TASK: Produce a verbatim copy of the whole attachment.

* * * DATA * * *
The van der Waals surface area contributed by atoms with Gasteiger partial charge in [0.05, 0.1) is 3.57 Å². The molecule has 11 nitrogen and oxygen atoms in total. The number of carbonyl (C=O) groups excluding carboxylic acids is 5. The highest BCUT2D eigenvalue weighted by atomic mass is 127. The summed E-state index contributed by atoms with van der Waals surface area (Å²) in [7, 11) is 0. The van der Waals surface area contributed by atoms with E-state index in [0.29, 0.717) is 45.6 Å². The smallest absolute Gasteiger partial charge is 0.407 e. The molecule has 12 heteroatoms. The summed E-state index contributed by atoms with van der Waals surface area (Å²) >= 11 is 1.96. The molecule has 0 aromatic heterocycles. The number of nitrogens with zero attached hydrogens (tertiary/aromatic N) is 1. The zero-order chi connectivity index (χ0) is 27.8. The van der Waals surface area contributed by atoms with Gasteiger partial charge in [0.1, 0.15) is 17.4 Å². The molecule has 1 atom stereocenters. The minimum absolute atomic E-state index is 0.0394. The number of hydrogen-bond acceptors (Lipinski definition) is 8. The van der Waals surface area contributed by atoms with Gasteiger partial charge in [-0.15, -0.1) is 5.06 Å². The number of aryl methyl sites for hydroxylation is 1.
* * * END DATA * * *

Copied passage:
The van der Waals surface area contributed by atoms with Gasteiger partial charge in [0.05, 0.1) is 3.57 Å². The molecule has 11 nitrogen and oxygen atoms in total. The number of carbonyl (C=O) groups excluding carboxylic acids is 5. The highest BCUT2D eigenvalue weighted by atomic mass is 127. The summed E-state index contributed by atoms with van der Waals surface area (Å²) in [7, 11) is 0. The van der Waals surface area contributed by atoms with E-state index in [0.29, 0.717) is 45.6 Å². The smallest absolute Gasteiger partial charge is 0.407 e. The molecule has 12 heteroatoms. The summed E-state index contributed by atoms with van der Waals surface area (Å²) >= 11 is 1.96. The molecule has 0 aromatic heterocycles. The number of nitrogens with zero attached hydrogens (tertiary/aromatic N) is 1. The zero-order chi connectivity index (χ0) is 27.8. The van der Waals surface area contributed by atoms with Gasteiger partial charge in [0.1, 0.15) is 17.4 Å². The molecule has 1 atom stereocenters. The minimum absolute atomic E-state index is 0.0394. The number of hydrogen-bond acceptors (Lipinski definition) is 8. The van der Waals surface area contributed by atoms with Gasteiger partial charge in [-0.15, -0.1) is 5.06 Å². The number of aryl methyl sites for hydroxylation is 1.